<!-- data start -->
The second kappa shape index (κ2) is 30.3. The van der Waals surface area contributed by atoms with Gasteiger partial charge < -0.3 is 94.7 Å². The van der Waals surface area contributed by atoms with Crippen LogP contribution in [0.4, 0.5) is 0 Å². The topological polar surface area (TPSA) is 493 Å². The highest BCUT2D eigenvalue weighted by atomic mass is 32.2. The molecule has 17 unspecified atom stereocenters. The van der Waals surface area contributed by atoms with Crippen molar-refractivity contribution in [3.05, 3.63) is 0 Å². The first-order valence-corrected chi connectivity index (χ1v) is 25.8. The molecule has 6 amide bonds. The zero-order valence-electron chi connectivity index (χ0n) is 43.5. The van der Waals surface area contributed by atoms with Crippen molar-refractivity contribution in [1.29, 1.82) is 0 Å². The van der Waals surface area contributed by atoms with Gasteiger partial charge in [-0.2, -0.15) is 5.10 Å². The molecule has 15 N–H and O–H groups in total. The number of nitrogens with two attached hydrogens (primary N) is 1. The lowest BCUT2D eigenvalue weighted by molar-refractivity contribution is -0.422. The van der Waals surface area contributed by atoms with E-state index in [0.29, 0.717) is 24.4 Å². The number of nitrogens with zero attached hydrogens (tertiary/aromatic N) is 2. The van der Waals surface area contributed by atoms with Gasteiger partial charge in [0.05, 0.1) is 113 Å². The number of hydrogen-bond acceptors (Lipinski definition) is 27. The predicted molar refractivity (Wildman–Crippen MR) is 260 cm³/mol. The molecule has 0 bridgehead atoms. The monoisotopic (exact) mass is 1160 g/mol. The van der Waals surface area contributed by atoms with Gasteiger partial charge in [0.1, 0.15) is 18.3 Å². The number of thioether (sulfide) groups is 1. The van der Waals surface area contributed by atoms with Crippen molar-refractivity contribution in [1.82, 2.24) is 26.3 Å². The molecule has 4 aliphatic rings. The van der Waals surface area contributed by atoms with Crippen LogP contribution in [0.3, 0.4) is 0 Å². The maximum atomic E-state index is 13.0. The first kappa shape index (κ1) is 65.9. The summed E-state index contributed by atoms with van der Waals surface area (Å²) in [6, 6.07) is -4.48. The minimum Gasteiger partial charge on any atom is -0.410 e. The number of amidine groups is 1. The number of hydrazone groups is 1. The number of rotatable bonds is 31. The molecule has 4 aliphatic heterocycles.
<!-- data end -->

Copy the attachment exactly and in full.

The second kappa shape index (κ2) is 30.3. The van der Waals surface area contributed by atoms with Gasteiger partial charge < -0.3 is 94.7 Å². The van der Waals surface area contributed by atoms with Crippen LogP contribution in [0.4, 0.5) is 0 Å². The topological polar surface area (TPSA) is 493 Å². The highest BCUT2D eigenvalue weighted by atomic mass is 32.2. The molecule has 17 unspecified atom stereocenters. The van der Waals surface area contributed by atoms with Crippen molar-refractivity contribution in [3.05, 3.63) is 0 Å². The first-order valence-corrected chi connectivity index (χ1v) is 25.8. The molecule has 6 amide bonds. The zero-order valence-electron chi connectivity index (χ0n) is 43.5. The van der Waals surface area contributed by atoms with Crippen molar-refractivity contribution in [1.29, 1.82) is 0 Å². The van der Waals surface area contributed by atoms with Gasteiger partial charge in [-0.2, -0.15) is 5.10 Å². The molecule has 15 N–H and O–H groups in total. The number of nitrogens with two attached hydrogens (primary N) is 1. The lowest BCUT2D eigenvalue weighted by molar-refractivity contribution is -0.422. The van der Waals surface area contributed by atoms with E-state index in [0.29, 0.717) is 24.4 Å². The number of nitrogens with zero attached hydrogens (tertiary/aromatic N) is 2. The van der Waals surface area contributed by atoms with Gasteiger partial charge in [0.05, 0.1) is 113 Å². The number of hydrogen-bond acceptors (Lipinski definition) is 27. The predicted molar refractivity (Wildman–Crippen MR) is 260 cm³/mol. The molecule has 0 bridgehead atoms. The monoisotopic (exact) mass is 1160 g/mol. The van der Waals surface area contributed by atoms with Gasteiger partial charge in [0.1, 0.15) is 18.3 Å². The number of thioether (sulfide) groups is 1. The van der Waals surface area contributed by atoms with Crippen molar-refractivity contribution in [1.82, 2.24) is 26.3 Å². The molecule has 4 aliphatic rings. The van der Waals surface area contributed by atoms with Crippen LogP contribution in [0.3, 0.4) is 0 Å². The maximum atomic E-state index is 13.0. The first kappa shape index (κ1) is 65.9. The summed E-state index contributed by atoms with van der Waals surface area (Å²) in [6, 6.07) is -4.48. The minimum Gasteiger partial charge on any atom is -0.410 e. The number of amidine groups is 1. The number of hydrazone groups is 1. The number of rotatable bonds is 31. The molecule has 4 aliphatic heterocycles.